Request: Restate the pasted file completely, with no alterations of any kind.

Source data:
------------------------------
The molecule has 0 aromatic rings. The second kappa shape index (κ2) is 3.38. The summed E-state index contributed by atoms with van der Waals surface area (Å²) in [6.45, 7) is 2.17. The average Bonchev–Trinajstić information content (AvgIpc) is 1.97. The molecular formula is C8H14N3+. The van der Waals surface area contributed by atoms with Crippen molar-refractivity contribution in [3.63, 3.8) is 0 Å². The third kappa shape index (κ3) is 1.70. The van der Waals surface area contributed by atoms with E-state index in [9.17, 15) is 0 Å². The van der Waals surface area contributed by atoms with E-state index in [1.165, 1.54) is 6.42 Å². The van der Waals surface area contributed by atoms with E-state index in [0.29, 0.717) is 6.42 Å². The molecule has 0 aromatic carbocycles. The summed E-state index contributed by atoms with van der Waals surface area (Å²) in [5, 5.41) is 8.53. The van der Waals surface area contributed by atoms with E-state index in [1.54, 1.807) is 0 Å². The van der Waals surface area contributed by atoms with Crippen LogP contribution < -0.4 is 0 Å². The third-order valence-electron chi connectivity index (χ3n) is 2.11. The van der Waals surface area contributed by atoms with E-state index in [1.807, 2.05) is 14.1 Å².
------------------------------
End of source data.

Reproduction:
The molecule has 0 aromatic rings. The second kappa shape index (κ2) is 3.38. The summed E-state index contributed by atoms with van der Waals surface area (Å²) in [6.45, 7) is 2.17. The average Bonchev–Trinajstić information content (AvgIpc) is 1.97. The molecular formula is C8H14N3+. The van der Waals surface area contributed by atoms with Crippen molar-refractivity contribution in [3.63, 3.8) is 0 Å². The third kappa shape index (κ3) is 1.70. The van der Waals surface area contributed by atoms with E-state index in [9.17, 15) is 0 Å². The van der Waals surface area contributed by atoms with E-state index in [1.165, 1.54) is 6.42 Å². The van der Waals surface area contributed by atoms with E-state index in [0.29, 0.717) is 6.42 Å². The molecule has 0 aromatic carbocycles. The summed E-state index contributed by atoms with van der Waals surface area (Å²) in [5, 5.41) is 8.53. The van der Waals surface area contributed by atoms with E-state index in [1.54, 1.807) is 0 Å². The van der Waals surface area contributed by atoms with Crippen LogP contribution < -0.4 is 0 Å². The third-order valence-electron chi connectivity index (χ3n) is 2.11. The van der Waals surface area contributed by atoms with E-state index in [1.807, 2.05) is 14.1 Å².